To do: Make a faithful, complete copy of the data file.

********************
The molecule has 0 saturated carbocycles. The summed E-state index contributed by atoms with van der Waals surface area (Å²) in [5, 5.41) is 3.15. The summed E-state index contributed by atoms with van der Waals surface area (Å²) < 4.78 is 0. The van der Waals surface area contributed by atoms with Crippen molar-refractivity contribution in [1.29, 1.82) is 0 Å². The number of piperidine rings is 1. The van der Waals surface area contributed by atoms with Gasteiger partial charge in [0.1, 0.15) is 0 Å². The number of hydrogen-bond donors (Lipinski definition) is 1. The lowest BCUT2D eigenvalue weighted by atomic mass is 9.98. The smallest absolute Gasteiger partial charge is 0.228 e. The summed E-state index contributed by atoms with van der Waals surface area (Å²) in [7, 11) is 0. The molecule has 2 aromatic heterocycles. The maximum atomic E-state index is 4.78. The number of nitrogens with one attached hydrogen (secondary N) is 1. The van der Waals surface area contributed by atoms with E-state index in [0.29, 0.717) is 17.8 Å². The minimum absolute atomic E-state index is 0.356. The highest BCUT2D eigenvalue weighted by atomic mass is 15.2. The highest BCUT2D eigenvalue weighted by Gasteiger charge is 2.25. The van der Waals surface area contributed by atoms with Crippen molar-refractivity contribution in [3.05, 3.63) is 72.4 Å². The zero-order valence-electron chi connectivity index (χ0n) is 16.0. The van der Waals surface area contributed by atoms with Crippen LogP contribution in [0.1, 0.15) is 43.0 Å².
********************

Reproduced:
The molecule has 0 saturated carbocycles. The summed E-state index contributed by atoms with van der Waals surface area (Å²) in [5, 5.41) is 3.15. The summed E-state index contributed by atoms with van der Waals surface area (Å²) < 4.78 is 0. The van der Waals surface area contributed by atoms with Crippen molar-refractivity contribution in [1.29, 1.82) is 0 Å². The number of piperidine rings is 1. The van der Waals surface area contributed by atoms with Gasteiger partial charge in [0.1, 0.15) is 0 Å². The number of hydrogen-bond donors (Lipinski definition) is 1. The lowest BCUT2D eigenvalue weighted by atomic mass is 9.98. The smallest absolute Gasteiger partial charge is 0.228 e. The summed E-state index contributed by atoms with van der Waals surface area (Å²) in [7, 11) is 0. The molecule has 2 aromatic heterocycles. The maximum atomic E-state index is 4.78. The number of nitrogens with one attached hydrogen (secondary N) is 1. The van der Waals surface area contributed by atoms with E-state index in [0.29, 0.717) is 17.8 Å². The minimum absolute atomic E-state index is 0.356. The highest BCUT2D eigenvalue weighted by atomic mass is 15.2. The highest BCUT2D eigenvalue weighted by Gasteiger charge is 2.25. The van der Waals surface area contributed by atoms with Crippen molar-refractivity contribution in [3.05, 3.63) is 72.4 Å². The zero-order valence-electron chi connectivity index (χ0n) is 16.0. The van der Waals surface area contributed by atoms with Crippen LogP contribution in [0.1, 0.15) is 43.0 Å².